Saturday, May 12, 2007

So long, for awhile

The cowbirds are singing and the seagrapes are in full bloom and we've even got wild green parrots waking us up at six in the morning. A little sad to be leaving such sweet sounds and pink puffy evening clouds and fiery orange balls at sunset and mostly my dear family and friends.

Miami Beach, South Beach, North Beach, Downtown. When I return, it will be to July humidity with explosive afternoon storms that build from dark gray and purple cumulus and wall clouds and pool-like warm turquoise seas filled with colorful styrofoam bananas and rafts and sailboats and sexy south Beach sirens in tiny bikinis. When I return there will be brand new million dollar high rise condos with posh boutiques, and the summer crowd will be out there walking Lincoln Road in their choice of ugly crocs or ugly thongs, sipping raspberry smoothies to beat the relentless 90 degree temperatures that will linger through September.

On Wednesday, I will be exchanging turquoise and green for red, orange and tan for just a little while. I think that a change of climate and altitude and the sights and smells and quietness of a very different world are necessary for the soul's nourishment. If living across the street from the Atlantic Ocean is a privilege. visiting the desert and its denizens is an even greater one for me. It is a chance to make the crazy world go away for just a little bit, to forget about war and greed and pollution and to get fresh again, to learn new ways of healthier living and to be able to carry the knowledge back to help all the people who grace my life.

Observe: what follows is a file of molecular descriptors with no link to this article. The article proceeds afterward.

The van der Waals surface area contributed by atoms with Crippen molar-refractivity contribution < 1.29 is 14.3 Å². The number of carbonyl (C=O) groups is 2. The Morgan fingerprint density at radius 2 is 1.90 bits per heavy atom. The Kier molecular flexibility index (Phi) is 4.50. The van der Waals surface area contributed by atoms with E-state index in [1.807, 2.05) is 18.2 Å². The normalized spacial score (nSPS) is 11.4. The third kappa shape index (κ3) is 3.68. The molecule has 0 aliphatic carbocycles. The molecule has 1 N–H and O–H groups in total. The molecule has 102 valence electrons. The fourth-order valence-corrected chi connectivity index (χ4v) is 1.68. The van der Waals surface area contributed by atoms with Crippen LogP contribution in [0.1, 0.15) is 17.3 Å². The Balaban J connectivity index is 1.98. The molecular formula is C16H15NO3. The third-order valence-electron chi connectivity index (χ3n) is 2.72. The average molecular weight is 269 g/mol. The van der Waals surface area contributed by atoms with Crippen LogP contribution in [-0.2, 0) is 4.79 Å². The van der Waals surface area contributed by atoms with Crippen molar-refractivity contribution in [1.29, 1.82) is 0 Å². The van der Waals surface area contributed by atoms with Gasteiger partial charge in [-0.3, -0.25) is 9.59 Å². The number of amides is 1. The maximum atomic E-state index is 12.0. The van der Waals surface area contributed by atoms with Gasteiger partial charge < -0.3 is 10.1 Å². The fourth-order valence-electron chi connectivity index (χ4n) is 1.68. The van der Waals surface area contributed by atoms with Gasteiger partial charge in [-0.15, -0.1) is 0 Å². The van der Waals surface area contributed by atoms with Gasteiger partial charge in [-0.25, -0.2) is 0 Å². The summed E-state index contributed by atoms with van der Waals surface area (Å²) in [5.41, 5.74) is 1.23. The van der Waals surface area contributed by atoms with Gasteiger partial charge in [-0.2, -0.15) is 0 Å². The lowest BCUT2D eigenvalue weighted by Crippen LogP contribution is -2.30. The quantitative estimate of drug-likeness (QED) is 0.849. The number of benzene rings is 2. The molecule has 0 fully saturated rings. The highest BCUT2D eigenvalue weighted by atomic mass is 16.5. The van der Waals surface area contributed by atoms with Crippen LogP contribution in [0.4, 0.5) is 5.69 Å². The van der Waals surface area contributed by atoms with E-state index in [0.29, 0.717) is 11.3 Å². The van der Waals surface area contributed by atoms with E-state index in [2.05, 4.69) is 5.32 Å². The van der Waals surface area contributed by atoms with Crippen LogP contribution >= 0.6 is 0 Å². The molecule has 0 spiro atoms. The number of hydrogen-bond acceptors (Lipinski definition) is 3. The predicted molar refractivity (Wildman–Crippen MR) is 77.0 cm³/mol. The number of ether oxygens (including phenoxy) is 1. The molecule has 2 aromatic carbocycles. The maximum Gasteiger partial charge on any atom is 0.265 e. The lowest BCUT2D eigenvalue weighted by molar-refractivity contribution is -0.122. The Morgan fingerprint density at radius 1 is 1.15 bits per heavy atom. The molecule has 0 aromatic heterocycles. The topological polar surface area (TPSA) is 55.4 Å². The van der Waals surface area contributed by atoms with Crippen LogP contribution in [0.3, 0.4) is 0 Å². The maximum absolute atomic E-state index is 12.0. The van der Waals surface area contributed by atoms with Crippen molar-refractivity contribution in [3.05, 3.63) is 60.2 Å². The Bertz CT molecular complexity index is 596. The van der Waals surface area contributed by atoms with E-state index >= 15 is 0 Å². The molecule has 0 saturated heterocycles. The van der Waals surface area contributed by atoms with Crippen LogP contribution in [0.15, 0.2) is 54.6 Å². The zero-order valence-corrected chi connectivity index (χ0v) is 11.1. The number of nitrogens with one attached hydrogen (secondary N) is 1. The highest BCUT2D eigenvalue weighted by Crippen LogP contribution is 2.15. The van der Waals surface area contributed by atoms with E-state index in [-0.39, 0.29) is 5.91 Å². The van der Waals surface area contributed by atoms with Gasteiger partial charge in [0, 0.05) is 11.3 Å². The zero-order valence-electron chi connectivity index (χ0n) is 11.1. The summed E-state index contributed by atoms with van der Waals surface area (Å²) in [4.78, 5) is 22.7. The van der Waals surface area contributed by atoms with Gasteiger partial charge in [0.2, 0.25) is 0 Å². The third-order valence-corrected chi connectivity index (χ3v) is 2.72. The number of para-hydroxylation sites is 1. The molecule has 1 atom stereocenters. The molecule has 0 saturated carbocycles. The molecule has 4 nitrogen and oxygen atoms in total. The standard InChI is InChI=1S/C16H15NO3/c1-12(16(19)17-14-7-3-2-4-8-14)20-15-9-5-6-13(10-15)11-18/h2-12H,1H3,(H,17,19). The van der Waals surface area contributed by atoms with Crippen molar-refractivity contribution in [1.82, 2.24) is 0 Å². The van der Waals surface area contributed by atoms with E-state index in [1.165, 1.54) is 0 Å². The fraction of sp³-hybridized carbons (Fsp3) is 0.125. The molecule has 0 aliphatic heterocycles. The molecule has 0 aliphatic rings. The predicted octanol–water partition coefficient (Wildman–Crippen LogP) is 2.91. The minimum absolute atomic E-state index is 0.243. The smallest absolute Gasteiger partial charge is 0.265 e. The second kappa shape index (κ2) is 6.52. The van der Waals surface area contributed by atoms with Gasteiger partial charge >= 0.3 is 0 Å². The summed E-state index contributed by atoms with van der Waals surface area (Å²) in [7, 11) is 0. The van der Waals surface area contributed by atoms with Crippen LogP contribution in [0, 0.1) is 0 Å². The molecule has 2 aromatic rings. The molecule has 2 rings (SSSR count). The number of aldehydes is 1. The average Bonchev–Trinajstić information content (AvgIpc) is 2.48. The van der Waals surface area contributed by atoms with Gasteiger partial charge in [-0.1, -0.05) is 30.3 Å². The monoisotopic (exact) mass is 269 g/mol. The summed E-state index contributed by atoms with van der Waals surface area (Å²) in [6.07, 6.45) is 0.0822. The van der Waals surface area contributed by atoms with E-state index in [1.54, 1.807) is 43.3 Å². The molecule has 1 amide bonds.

On Lincoln Road, outside of Starbucks Hear Music this morning, I met a young man selling pieces of colorful Florida glass that he had wrapped in silver wire. I asked him his price for wrapping since I always come home with prize desert specimens. He said that I could pay whatever I wanted as long as he covered his $5 charge for the silver wire. That his joy was making the wrappings and touching the glass and colorful stones.

He was a thin guy, wearing old jeans and a torn t-shirt. His ears were pierced as was his tongue and eyebrows and his eyes told a story of a difficult life. I opened my handbag and showed him a sampling of the jaspers and opal and quartz I find out West and his eyes fairly popped out when he saw my little orange ball filled with horn-shaped pecos diamonds. He held it in his palm, staring as if it were the Hope Diamond. I decided that he and the stone would be good for eachother, so I closed his palm around it, telling him to take care of it. As I walked away, he was saying, "Oh, my God, this is beautiful!",and I could still hear him saying that by the time I reached the end of the block.

Medicine is not necessarily something you swallow. Today, that little orange pecos diamond was medicine for both the giver and the receiver.

I will be back at this post in July. Best Wishes.